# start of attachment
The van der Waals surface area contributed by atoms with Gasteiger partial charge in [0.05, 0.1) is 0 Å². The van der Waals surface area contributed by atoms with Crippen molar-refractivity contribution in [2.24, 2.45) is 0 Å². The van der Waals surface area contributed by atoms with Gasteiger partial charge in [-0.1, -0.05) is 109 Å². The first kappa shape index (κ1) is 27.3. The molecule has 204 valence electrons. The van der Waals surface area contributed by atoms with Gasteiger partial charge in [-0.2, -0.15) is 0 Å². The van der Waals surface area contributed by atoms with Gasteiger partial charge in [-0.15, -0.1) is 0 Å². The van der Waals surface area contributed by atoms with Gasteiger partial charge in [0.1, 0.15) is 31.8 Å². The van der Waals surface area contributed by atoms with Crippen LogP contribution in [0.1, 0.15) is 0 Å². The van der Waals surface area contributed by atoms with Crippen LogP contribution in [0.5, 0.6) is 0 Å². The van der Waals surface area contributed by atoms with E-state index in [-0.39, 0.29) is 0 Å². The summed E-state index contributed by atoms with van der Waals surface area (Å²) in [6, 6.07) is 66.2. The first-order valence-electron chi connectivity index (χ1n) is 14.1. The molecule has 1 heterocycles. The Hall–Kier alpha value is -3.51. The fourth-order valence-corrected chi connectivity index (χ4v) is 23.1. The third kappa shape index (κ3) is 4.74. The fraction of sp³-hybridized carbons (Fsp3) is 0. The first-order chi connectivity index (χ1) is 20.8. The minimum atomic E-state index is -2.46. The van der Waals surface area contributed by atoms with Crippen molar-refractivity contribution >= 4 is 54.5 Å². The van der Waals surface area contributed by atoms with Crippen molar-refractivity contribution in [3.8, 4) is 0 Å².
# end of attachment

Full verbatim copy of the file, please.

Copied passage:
The van der Waals surface area contributed by atoms with Gasteiger partial charge in [0.05, 0.1) is 0 Å². The van der Waals surface area contributed by atoms with Crippen molar-refractivity contribution in [2.24, 2.45) is 0 Å². The van der Waals surface area contributed by atoms with Gasteiger partial charge in [-0.1, -0.05) is 109 Å². The first kappa shape index (κ1) is 27.3. The molecule has 204 valence electrons. The van der Waals surface area contributed by atoms with Gasteiger partial charge in [-0.2, -0.15) is 0 Å². The van der Waals surface area contributed by atoms with Gasteiger partial charge in [-0.15, -0.1) is 0 Å². The van der Waals surface area contributed by atoms with Gasteiger partial charge in [0.1, 0.15) is 31.8 Å². The van der Waals surface area contributed by atoms with Crippen LogP contribution in [0.1, 0.15) is 0 Å². The van der Waals surface area contributed by atoms with Crippen LogP contribution in [0.5, 0.6) is 0 Å². The van der Waals surface area contributed by atoms with E-state index in [-0.39, 0.29) is 0 Å². The summed E-state index contributed by atoms with van der Waals surface area (Å²) in [6, 6.07) is 66.2. The first-order valence-electron chi connectivity index (χ1n) is 14.1. The molecule has 1 heterocycles. The Hall–Kier alpha value is -3.51. The fourth-order valence-corrected chi connectivity index (χ4v) is 23.1. The third kappa shape index (κ3) is 4.74. The fraction of sp³-hybridized carbons (Fsp3) is 0. The first-order chi connectivity index (χ1) is 20.8. The minimum atomic E-state index is -2.46. The van der Waals surface area contributed by atoms with Crippen molar-refractivity contribution >= 4 is 54.5 Å². The van der Waals surface area contributed by atoms with Crippen molar-refractivity contribution in [3.8, 4) is 0 Å².